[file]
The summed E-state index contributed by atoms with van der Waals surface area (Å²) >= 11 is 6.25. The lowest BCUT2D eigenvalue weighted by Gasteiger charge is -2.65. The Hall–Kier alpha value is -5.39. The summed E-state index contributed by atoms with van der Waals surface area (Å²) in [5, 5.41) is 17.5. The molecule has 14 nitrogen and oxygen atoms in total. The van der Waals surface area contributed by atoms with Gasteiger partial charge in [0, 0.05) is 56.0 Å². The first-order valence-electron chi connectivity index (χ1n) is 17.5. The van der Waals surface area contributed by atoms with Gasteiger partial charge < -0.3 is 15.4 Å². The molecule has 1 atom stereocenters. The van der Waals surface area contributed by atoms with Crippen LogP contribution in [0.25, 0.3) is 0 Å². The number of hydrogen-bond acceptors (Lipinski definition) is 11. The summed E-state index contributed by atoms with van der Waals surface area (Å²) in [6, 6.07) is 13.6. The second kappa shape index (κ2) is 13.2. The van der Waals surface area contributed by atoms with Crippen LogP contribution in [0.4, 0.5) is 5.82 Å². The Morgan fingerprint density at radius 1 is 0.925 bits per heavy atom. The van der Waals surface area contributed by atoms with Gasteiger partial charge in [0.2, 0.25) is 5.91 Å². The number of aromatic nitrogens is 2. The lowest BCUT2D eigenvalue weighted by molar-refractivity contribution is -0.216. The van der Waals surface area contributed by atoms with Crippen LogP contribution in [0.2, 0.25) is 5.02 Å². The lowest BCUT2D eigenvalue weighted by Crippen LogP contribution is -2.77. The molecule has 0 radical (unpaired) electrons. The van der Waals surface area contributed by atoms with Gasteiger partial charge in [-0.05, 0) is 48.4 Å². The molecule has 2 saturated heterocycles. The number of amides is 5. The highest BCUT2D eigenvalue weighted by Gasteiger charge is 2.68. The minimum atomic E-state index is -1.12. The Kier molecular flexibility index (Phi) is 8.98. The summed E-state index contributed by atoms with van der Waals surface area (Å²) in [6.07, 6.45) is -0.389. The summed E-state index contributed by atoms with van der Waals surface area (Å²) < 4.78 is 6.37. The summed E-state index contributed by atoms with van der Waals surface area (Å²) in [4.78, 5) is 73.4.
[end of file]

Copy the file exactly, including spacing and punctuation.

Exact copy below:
The summed E-state index contributed by atoms with van der Waals surface area (Å²) >= 11 is 6.25. The lowest BCUT2D eigenvalue weighted by Gasteiger charge is -2.65. The Hall–Kier alpha value is -5.39. The summed E-state index contributed by atoms with van der Waals surface area (Å²) in [5, 5.41) is 17.5. The molecule has 14 nitrogen and oxygen atoms in total. The van der Waals surface area contributed by atoms with Gasteiger partial charge in [0, 0.05) is 56.0 Å². The first-order valence-electron chi connectivity index (χ1n) is 17.5. The van der Waals surface area contributed by atoms with Gasteiger partial charge < -0.3 is 15.4 Å². The molecule has 1 atom stereocenters. The van der Waals surface area contributed by atoms with Crippen LogP contribution in [0.25, 0.3) is 0 Å². The number of hydrogen-bond acceptors (Lipinski definition) is 11. The summed E-state index contributed by atoms with van der Waals surface area (Å²) in [6, 6.07) is 13.6. The second kappa shape index (κ2) is 13.2. The van der Waals surface area contributed by atoms with Crippen LogP contribution in [0.4, 0.5) is 5.82 Å². The Morgan fingerprint density at radius 1 is 0.925 bits per heavy atom. The van der Waals surface area contributed by atoms with Gasteiger partial charge in [0.2, 0.25) is 5.91 Å². The number of aromatic nitrogens is 2. The lowest BCUT2D eigenvalue weighted by molar-refractivity contribution is -0.216. The van der Waals surface area contributed by atoms with Crippen LogP contribution in [0.2, 0.25) is 5.02 Å². The lowest BCUT2D eigenvalue weighted by Crippen LogP contribution is -2.77. The molecule has 0 radical (unpaired) electrons. The van der Waals surface area contributed by atoms with Gasteiger partial charge in [-0.05, 0) is 48.4 Å². The molecule has 2 saturated heterocycles. The number of amides is 5. The highest BCUT2D eigenvalue weighted by Gasteiger charge is 2.68. The minimum atomic E-state index is -1.12. The Kier molecular flexibility index (Phi) is 8.98. The summed E-state index contributed by atoms with van der Waals surface area (Å²) in [6.07, 6.45) is -0.389. The summed E-state index contributed by atoms with van der Waals surface area (Å²) < 4.78 is 6.37. The summed E-state index contributed by atoms with van der Waals surface area (Å²) in [4.78, 5) is 73.4.